Do you get embarrassed when your dog misbehaves in public?
When I first got Shiba Sephy I was constantly embarrassed by him.
Being a Shiba Inu, he is not very interested in being a model citizen, and more interested in doing whatever he wants.
I took him out on five 30-45 minute walks every day, but he was still a very wild, hyper thing inside and outside the house.
The worst was his leash biting.
If I tried to stop him from doing something during our walks, he would redirect his frustrations onto the leash and sometimes onto me. Several times, he jumped on me and did kill-moves on my jacket sleeve.
This was all very entertaining for my neighbors.
Many of them would watch from their windows, or even come out of their house to get front-row seats during our leash-biting dance. Many of them also offered free dog training advice; much of which was conflicting and inaccurate.
It seems that everyone is an expert when it comes to someone elses’ dog.
Needless to say, I was very embarrassed by Sephy’s behavior.
Because I was embarrassed, I got frustrated and angry with him, which made him get even more Shiba crazy.
Finally, I decided that this path of embarrassment only led to bad things; for both Sephy and me.
Rather than be worried by what random strangers thought about my dog parenting skills, it was more important to do what was best for Sephy and help him live a happy, low-stress life.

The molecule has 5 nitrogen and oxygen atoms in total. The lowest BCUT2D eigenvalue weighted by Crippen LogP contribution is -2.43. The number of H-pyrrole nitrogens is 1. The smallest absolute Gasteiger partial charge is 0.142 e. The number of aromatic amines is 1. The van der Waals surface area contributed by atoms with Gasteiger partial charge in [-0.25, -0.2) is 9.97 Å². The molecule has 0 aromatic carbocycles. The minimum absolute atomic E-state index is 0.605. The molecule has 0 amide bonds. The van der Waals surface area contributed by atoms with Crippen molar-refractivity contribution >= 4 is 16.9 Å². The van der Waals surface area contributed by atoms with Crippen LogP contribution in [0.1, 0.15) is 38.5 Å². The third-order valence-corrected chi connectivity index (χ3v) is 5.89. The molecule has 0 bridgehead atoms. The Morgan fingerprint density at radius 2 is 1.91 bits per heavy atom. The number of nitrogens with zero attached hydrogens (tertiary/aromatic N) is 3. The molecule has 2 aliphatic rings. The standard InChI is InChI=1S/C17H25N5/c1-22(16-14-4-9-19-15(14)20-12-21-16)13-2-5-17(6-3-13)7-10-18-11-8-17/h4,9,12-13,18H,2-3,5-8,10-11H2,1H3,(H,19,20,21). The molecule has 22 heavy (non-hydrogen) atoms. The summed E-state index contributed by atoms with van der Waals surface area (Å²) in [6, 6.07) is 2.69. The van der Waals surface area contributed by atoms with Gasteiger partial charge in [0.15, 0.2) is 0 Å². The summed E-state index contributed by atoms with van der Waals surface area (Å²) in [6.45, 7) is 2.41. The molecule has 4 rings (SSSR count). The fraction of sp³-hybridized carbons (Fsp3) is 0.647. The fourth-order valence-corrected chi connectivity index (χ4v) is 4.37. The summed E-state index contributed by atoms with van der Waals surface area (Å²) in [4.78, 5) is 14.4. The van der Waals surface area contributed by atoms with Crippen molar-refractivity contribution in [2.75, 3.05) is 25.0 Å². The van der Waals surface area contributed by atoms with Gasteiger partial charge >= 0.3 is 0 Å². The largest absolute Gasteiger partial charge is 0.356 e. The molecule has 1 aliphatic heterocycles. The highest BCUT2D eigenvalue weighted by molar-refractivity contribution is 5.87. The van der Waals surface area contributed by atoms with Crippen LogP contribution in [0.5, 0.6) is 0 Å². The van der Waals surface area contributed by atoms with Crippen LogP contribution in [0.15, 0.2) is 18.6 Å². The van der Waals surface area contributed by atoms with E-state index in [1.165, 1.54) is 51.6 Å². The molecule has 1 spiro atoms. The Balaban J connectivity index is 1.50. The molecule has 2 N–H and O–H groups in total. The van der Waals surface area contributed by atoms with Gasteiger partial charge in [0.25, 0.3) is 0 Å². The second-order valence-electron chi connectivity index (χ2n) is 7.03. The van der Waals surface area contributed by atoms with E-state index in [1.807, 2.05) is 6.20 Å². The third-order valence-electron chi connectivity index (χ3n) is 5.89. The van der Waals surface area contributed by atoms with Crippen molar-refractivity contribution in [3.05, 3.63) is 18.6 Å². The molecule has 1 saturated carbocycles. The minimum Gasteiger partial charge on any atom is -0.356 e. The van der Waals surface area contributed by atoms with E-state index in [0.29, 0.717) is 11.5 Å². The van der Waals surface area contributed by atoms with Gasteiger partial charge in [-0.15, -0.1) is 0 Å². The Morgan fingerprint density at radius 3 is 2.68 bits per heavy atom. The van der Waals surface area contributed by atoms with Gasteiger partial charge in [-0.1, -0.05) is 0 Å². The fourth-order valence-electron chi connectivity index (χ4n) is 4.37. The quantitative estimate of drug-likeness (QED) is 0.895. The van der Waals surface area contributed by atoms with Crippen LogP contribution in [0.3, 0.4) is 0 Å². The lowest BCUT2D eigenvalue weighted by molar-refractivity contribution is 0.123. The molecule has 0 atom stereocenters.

Once I put my ego into cold storage and started to focus on my dog, things improved significantly. I also realized that most of my previous spectators had problem dogs of their own, and were probably just as embarrassed as I was.
When it comes to dog training – it is best to gather information on your own and make up your own mind in terms of what makes the most sense for your dog.
It is human nature to be affected by what others think of us.
However, when I start to feel that way, I consciously refocus on the well-being of my dogs and let people on the street think whatever they want.
It does not matter whether others think our dog is a Lassie or a Cujo. What matters most is making sure that our dog has a good quality of life, and is safe, healthy, and happy. If a collar and leash is sufficient, there is no need to use a shock collar.
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Dogs leash bite for a variety of reasons including boredom, frustration, over-excitement, and redirected energy. We consider the different types of leash biters and what are the different techniques for stopping this leash biting behavior.